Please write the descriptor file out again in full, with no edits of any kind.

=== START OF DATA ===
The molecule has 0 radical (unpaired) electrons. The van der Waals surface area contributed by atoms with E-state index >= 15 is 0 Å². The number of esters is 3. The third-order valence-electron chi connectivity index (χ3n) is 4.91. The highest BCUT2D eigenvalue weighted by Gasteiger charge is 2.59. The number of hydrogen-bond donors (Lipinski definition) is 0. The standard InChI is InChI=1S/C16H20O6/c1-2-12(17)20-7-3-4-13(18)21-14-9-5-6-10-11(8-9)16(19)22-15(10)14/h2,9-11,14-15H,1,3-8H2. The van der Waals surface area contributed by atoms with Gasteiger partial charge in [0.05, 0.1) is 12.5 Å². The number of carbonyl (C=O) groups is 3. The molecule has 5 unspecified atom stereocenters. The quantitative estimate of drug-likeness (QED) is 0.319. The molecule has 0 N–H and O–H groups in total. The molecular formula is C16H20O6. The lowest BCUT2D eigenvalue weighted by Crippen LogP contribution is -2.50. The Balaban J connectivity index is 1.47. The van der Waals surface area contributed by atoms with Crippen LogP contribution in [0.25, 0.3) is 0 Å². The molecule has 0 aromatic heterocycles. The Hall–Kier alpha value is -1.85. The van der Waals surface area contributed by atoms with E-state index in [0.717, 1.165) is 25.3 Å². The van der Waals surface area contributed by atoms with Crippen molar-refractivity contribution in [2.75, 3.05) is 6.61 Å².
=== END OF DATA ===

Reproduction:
The molecule has 0 radical (unpaired) electrons. The van der Waals surface area contributed by atoms with E-state index >= 15 is 0 Å². The number of esters is 3. The third-order valence-electron chi connectivity index (χ3n) is 4.91. The highest BCUT2D eigenvalue weighted by Gasteiger charge is 2.59. The number of hydrogen-bond donors (Lipinski definition) is 0. The standard InChI is InChI=1S/C16H20O6/c1-2-12(17)20-7-3-4-13(18)21-14-9-5-6-10-11(8-9)16(19)22-15(10)14/h2,9-11,14-15H,1,3-8H2. The van der Waals surface area contributed by atoms with Gasteiger partial charge in [0.05, 0.1) is 12.5 Å². The number of carbonyl (C=O) groups is 3. The molecule has 5 unspecified atom stereocenters. The quantitative estimate of drug-likeness (QED) is 0.319. The molecule has 0 N–H and O–H groups in total. The molecular formula is C16H20O6. The lowest BCUT2D eigenvalue weighted by Crippen LogP contribution is -2.50. The Balaban J connectivity index is 1.47. The van der Waals surface area contributed by atoms with Crippen LogP contribution in [0.25, 0.3) is 0 Å². The molecule has 0 aromatic heterocycles. The Hall–Kier alpha value is -1.85. The van der Waals surface area contributed by atoms with E-state index in [0.717, 1.165) is 25.3 Å². The van der Waals surface area contributed by atoms with Crippen molar-refractivity contribution in [2.75, 3.05) is 6.61 Å².